Thursday, October 23, 2008

Cannonball Read #7: The Historian by Elizabeth Kostova

Travelling is tricky for me, because I need to strike the balance between bringing enough reading material to keep me entertained and choosing reading material that doesn't require a pallet jack to transport. Sometimes this means bringing eight small books, and sometimes it means bringing one or two industrial strength books. Luckily, this often means I snap and buy ponderous tomes that I spend whole minutes staring at in bookstores while arguing with myself about whether or not I'll actually read the whole book and if that means I am willing to accept carpal tunnel syndrome as a result. I bought the giant and wonderful Jonathan Strange & Mr. Norell, by Susannah Clarke in Rome when confronted with a dearth of books and an eight hour flight. When I was out in Washington for the Columbus Day weekend to visit my friend C and her family, I ripped through several books, then, because we're both readers, had The Historian pressed on me for the return trip (I still had some Nabokov and an Arkady Renko book to go through, but there's something about Russian writing that just does not jive with red-eye flights).

Oh mylanta, what a kickass book.

Part of what I liked about Strange & Norell was the intricate half-myth, half-historical world that it took place in, and there's a similarity there to The Historian. Kostova has produced an obseesively researched book, and skillfully weaves together history and the myth of Dracula, as well as a sweet look at a family thriving in spite of near-perpetual crisis. And by crisis, I mean "being chased by a centuries-old individual we all know and love as Dracula."

Let's be real about this: I love this in large part because I am an academic. This is an adventure driven by intelligence, one of those stories about defeating evil with sheer brainpower. The story goes as follows, with extremely minor spoilers. One night in a library, a grad student finds a book that's wholly blank except for a distinctive woodcut of a dragon and the word "Drakulya." He shows his advisor the weird little thing, and the advisor reacts dramatically...he, too, once found one of these books. The advisor presses the research he himself did on the provenance of his book, and less than an hour later, the advisor has disappeared. Driven now not only by the mystery of the book but also by the disappearance of his cherished advisor, the grad student begins research in true earnest. Along the way to Dracula, he eventually teams up with his advisor's bastard daughter, who is also an academic, and several other people, and his close circle of cohorts is constantly beseiged and threatened by the forces of darkness that unfortunately he is pursuing. Oops. The pursuit of Dracula takes them through Bulgaria, Romania, Istanbul, France and many other locations, and throughout this travel, they constantly run into dead ends and coded language.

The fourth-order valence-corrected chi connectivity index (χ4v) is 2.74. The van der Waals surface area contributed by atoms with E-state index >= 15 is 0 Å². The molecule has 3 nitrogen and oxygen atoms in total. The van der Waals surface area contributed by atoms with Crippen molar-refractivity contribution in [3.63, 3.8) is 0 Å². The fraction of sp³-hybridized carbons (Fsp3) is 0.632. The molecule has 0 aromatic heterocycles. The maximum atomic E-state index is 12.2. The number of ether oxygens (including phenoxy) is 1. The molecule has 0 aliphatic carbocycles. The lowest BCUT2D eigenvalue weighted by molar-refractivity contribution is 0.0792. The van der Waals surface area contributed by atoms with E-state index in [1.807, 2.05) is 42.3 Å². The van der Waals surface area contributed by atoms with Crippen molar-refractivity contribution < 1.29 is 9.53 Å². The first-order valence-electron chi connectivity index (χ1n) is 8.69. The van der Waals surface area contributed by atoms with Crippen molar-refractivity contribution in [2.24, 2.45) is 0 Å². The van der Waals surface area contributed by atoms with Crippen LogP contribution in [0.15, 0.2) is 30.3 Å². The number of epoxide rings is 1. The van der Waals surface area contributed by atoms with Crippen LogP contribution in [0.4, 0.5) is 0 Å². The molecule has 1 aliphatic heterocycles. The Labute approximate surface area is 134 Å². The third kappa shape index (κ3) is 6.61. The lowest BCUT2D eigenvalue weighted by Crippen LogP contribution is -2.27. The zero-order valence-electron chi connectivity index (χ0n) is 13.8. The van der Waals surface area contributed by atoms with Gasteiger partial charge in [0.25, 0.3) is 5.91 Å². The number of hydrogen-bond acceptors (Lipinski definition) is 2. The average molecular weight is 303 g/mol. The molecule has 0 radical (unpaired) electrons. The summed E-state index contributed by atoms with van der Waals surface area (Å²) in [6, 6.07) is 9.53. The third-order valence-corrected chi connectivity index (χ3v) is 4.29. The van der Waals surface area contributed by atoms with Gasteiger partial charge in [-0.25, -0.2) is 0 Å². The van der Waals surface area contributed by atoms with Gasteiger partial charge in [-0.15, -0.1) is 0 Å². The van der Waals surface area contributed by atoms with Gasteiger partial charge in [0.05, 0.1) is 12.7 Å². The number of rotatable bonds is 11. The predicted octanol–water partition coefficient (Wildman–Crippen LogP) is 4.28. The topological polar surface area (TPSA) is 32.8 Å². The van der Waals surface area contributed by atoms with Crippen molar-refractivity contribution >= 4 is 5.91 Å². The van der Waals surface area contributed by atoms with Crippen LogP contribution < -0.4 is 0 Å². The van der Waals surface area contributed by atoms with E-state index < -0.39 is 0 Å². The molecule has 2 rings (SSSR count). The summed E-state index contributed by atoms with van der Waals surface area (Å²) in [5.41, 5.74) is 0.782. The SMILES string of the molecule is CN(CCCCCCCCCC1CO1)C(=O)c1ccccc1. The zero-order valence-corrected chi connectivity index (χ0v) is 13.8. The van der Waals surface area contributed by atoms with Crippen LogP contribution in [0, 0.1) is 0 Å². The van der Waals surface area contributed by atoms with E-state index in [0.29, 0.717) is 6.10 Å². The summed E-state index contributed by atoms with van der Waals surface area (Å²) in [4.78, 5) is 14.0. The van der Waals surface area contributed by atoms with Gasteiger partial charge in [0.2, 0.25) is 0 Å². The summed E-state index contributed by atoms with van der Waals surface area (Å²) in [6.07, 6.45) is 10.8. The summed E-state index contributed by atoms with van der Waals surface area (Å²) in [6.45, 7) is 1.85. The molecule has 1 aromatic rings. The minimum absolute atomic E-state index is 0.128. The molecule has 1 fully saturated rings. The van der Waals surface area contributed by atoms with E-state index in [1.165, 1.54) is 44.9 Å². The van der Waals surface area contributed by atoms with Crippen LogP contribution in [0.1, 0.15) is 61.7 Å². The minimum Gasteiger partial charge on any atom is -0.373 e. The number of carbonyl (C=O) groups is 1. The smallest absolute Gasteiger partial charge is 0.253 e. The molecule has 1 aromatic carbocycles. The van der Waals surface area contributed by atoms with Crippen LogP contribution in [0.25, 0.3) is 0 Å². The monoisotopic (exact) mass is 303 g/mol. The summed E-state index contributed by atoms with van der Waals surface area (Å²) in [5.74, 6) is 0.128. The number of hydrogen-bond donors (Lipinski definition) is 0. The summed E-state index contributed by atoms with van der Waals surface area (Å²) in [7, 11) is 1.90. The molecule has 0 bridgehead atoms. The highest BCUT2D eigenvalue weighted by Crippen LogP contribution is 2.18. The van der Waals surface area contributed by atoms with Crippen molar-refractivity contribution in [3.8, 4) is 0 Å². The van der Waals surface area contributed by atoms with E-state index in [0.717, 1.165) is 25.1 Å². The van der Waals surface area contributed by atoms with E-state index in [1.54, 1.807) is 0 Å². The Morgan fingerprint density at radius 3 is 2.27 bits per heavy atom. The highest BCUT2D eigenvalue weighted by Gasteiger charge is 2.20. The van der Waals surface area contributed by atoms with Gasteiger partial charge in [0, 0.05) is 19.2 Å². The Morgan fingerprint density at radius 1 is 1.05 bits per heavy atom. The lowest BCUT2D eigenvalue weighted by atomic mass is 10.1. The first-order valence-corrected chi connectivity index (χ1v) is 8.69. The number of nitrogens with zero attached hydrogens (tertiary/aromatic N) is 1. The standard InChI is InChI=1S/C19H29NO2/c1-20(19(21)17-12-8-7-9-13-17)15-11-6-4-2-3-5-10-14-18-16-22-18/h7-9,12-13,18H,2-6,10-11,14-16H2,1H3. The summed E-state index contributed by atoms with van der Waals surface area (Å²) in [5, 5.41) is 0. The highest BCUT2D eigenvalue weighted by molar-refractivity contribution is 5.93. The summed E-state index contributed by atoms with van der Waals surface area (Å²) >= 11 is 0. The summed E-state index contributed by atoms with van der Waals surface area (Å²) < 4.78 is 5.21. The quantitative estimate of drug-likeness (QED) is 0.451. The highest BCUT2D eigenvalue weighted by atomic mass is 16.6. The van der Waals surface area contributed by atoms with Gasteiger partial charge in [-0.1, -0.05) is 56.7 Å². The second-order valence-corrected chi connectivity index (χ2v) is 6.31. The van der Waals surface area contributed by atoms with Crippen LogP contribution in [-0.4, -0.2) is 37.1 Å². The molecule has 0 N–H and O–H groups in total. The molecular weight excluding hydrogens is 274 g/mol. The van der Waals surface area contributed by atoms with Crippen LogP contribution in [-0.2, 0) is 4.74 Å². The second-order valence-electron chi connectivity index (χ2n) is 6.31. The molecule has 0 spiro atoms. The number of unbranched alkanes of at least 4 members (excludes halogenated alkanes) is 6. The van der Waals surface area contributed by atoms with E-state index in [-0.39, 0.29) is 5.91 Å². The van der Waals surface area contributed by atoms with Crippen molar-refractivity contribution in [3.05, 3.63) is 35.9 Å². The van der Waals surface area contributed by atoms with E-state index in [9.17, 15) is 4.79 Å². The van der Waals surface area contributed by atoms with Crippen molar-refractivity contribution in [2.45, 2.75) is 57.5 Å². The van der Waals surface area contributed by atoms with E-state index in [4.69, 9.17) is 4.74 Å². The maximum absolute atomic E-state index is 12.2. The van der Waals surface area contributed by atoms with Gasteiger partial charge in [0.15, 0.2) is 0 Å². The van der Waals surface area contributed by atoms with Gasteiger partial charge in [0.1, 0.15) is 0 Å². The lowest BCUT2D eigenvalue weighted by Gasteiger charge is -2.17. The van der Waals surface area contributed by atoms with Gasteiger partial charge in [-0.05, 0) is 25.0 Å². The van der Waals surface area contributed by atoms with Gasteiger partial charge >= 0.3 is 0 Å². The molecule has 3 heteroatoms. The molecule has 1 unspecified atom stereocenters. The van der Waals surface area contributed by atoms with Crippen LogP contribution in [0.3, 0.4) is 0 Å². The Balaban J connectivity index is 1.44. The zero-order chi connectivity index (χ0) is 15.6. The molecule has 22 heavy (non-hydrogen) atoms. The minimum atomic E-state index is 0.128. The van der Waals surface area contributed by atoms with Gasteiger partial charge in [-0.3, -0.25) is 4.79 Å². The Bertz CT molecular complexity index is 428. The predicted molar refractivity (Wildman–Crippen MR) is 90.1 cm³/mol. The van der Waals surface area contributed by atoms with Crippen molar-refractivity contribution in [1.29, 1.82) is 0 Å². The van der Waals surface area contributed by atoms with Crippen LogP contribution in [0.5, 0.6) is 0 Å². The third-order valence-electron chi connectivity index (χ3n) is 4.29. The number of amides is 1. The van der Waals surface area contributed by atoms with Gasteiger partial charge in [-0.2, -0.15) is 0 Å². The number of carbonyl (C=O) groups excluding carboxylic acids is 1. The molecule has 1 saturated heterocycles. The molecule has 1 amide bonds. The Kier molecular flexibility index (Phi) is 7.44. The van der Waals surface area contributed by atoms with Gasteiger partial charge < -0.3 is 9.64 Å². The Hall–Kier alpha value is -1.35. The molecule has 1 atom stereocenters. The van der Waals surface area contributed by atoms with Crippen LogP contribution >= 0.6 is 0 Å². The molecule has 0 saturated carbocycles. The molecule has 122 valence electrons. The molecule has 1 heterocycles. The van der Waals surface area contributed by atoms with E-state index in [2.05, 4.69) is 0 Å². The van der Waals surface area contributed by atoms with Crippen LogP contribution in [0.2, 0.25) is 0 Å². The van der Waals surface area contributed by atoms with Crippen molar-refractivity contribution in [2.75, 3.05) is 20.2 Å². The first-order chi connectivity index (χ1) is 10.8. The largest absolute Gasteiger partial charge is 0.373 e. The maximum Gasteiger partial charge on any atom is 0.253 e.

That's about all I can tell you without getting too much into detail...the book has a wonderful way of continually folding over and weaving through itself, and I want you to go out and buy this book, so do yourself - and me - a favor and hie thee to thy nearest independent bookstore. The whole story is related by the grad student's daughter, who has in turn discovered her father's notes and notebooks, and winds up waist-deep in the journey.

Celia mentioned to me that the scariest parts of the book were the true ones, and I heartily concur. As I mentioned before, this book draws heavily on history, and Vlad the Impaler was a seriously horrifying individual. When we were in Volterra, Italy, Mom, Dad, Sarah and I went to a torture museum to pass some time...we thought this was a Special Volterra Thing, judging from the advertising we saw on the drive in, but then for the rest of the trip, we kept seeing torture museums everywhere. I wasn't aware of this being a big thing in Italy, but I assume that Franco had something to do with it. In any case, I often think about the moral value of being able to kill people from way far off, without having to look them in the eye, etc., etc., and it always seems so horrifically dispassionate to me, like it completely reduces casualties to numbers. That being said, some of the shit people have come up with to torture other people through history...Jesus. Great example, actually...when you're crucified, you suffocate. Did you know this? I did not. And now I can't un-know it. Same for any number of the things in that torture museum...I came out of there clenching parts of my body I didn't know I COULD clench. Same for some of Dracula's chosen methods...flaying alive, impaling, etc. I don't know if people just used to be way more fucked up or what, but good God, this shit is traumatic. There's not all that much in the way of super-gory detail, but some of these things are mentioned, and that's what made me need to read it with the lights on, just like Celia said she had.

642 pages

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